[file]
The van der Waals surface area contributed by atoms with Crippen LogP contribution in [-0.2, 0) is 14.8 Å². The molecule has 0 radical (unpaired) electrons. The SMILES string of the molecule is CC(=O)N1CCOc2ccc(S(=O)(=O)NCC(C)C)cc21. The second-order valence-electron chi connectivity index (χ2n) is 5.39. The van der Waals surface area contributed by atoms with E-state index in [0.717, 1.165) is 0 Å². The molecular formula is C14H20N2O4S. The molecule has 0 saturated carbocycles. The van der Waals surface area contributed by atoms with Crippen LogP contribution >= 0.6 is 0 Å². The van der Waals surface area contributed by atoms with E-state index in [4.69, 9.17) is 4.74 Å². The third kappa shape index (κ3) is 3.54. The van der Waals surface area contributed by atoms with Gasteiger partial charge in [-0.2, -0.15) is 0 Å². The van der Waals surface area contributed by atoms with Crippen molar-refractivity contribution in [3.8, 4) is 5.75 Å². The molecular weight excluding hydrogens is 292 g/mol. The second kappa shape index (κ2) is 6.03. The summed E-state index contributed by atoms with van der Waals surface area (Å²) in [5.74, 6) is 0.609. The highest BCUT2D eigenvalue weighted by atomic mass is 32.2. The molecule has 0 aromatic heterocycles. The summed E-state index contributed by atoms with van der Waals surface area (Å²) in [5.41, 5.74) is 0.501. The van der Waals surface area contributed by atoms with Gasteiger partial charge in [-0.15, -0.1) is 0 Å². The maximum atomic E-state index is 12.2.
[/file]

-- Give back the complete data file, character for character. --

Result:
The van der Waals surface area contributed by atoms with Crippen LogP contribution in [-0.2, 0) is 14.8 Å². The molecule has 0 radical (unpaired) electrons. The SMILES string of the molecule is CC(=O)N1CCOc2ccc(S(=O)(=O)NCC(C)C)cc21. The second-order valence-electron chi connectivity index (χ2n) is 5.39. The van der Waals surface area contributed by atoms with E-state index in [0.717, 1.165) is 0 Å². The molecular formula is C14H20N2O4S. The molecule has 0 saturated carbocycles. The van der Waals surface area contributed by atoms with Crippen LogP contribution >= 0.6 is 0 Å². The van der Waals surface area contributed by atoms with E-state index in [4.69, 9.17) is 4.74 Å². The third kappa shape index (κ3) is 3.54. The van der Waals surface area contributed by atoms with Gasteiger partial charge in [-0.2, -0.15) is 0 Å². The van der Waals surface area contributed by atoms with Crippen molar-refractivity contribution in [3.8, 4) is 5.75 Å². The molecular weight excluding hydrogens is 292 g/mol. The second kappa shape index (κ2) is 6.03. The summed E-state index contributed by atoms with van der Waals surface area (Å²) in [5.74, 6) is 0.609. The highest BCUT2D eigenvalue weighted by atomic mass is 32.2. The molecule has 0 aromatic heterocycles. The summed E-state index contributed by atoms with van der Waals surface area (Å²) in [5.41, 5.74) is 0.501. The van der Waals surface area contributed by atoms with Gasteiger partial charge in [-0.15, -0.1) is 0 Å². The maximum atomic E-state index is 12.2.